Evolution of our queuing technology
A year or so later, Microsoft stopped supporting Service Bus under Windows Server so it was time to move on again. There being no obvious alternatives in the Microsoft .NET stack, we opted for RabbitMQ in our VM environment while continuing with Service Bus in Azure.
RabbitMQ was probably one of the largest technology mistakes we have ever made. While it’s a superb product, it was an exceptionally poor match for our workloads, deployment model and environment.
After a year of staving off queue partitions, we decided to move on (again). This time, we picked MSMQ (Microsoft Message Queuing) for our South African environment. Simplistic but proven, it served us well. It required no additional components, no complex configuration and best of all it was stable.
The next inflection point was that as our Azure utilisation started to pick up and we built more instrumentation into the platform, we started noticing spurious spikes in processing latency. We tracked the issue down to the Azure Service Bus. Azure Service Bus comes in a few different flavours but basically one type is shared, the other is dedicated. We were using shared but to move to dedicated was a 60x increase in cost which was untenable.
As we dug deeper into the problem we found out that not only were there insanely high delays in processing messages on the queues (think upwards of 120 seconds) but actually the average processing times were unacceptable high too (often upwards of 100ms).
Over the course of a few weeks we experimented with some mitigation techniques that would deal with the massive latency spikes. None of them worked well enough and we never deployed them into production.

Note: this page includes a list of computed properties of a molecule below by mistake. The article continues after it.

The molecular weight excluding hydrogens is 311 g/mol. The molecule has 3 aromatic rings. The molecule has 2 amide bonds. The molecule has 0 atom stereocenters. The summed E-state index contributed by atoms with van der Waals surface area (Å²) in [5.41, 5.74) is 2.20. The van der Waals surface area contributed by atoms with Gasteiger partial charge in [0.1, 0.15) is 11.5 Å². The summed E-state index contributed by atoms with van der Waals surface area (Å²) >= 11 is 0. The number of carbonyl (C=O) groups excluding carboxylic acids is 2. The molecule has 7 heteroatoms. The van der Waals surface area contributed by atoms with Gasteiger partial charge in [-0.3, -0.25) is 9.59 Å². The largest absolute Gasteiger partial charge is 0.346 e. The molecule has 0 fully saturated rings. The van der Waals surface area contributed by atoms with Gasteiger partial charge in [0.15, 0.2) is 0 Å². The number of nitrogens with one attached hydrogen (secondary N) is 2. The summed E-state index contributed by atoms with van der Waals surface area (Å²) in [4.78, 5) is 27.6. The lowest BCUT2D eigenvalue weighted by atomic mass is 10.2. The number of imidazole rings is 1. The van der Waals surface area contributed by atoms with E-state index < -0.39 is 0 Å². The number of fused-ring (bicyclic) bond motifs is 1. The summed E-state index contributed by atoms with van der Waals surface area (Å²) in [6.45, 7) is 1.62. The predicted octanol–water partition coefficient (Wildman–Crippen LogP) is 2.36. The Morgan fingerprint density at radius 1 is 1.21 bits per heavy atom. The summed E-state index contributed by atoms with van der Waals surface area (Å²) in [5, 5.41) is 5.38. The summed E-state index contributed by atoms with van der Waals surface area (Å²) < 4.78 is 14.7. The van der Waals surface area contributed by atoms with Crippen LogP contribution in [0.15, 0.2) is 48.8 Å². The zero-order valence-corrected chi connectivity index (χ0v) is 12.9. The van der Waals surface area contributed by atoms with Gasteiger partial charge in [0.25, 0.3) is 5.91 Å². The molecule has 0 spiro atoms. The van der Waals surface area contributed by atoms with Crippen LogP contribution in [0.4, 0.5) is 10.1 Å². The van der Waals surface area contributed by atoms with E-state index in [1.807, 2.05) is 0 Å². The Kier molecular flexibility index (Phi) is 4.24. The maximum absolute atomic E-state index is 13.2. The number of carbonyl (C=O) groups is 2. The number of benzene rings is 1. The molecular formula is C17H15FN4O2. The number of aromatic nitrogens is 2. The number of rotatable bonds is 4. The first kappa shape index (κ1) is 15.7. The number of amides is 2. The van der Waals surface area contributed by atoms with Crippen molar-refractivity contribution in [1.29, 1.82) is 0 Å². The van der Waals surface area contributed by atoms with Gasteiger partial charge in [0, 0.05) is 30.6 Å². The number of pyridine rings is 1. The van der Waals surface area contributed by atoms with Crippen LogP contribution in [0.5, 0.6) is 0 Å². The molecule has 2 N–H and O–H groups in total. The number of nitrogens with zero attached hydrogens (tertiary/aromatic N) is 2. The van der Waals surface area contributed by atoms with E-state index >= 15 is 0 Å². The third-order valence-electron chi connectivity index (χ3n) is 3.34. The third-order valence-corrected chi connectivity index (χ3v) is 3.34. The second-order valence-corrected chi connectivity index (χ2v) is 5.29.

What we realized about queues
As we were deciding how to tackle this problem, we realised we had been missing the wood for the trees and began to question why we were using queues in the first place.
Queues are intended to process messages where asynchronous communication is required. Our mistake had been to use them as a solution for remote procedure call (RPC). This insight was critical because we realised we didn’t actually need or want a middleman to process messages – in Flowgear all communication is essentially synchronous.
Flowgear’s new architecture
We developed a new architecture that allowed direct role-to-role communication (identical in both Azure PaaS and VM environments). We implemented this by publishing a small RESTful service within each role. Any role can then communicate with any other role via the REST API and a simple role-discovery service permits the consumer to locate a desired target role.
As a bonus, the role discovery service also tracks load levels in each role which enabled us to implement orchestrator-independent load balancing.
The new architecture went live in August and we’ve been very happy with the results. The extreme latency spikes we had seen under Azure Service Bus were eradicated and our average message delivery time was reduced by between 20ms and 80ms (one environment actually saw a reduction of 300ms!)
If you’re looking for a way to communicate across roles in your service, consider whether you’re actually looking for RPC or queues. A simple heuristic for this determination is to consider whether you want asynchronous or synchronous communication. If you need synchronous communication, queues are probably the wrong approach.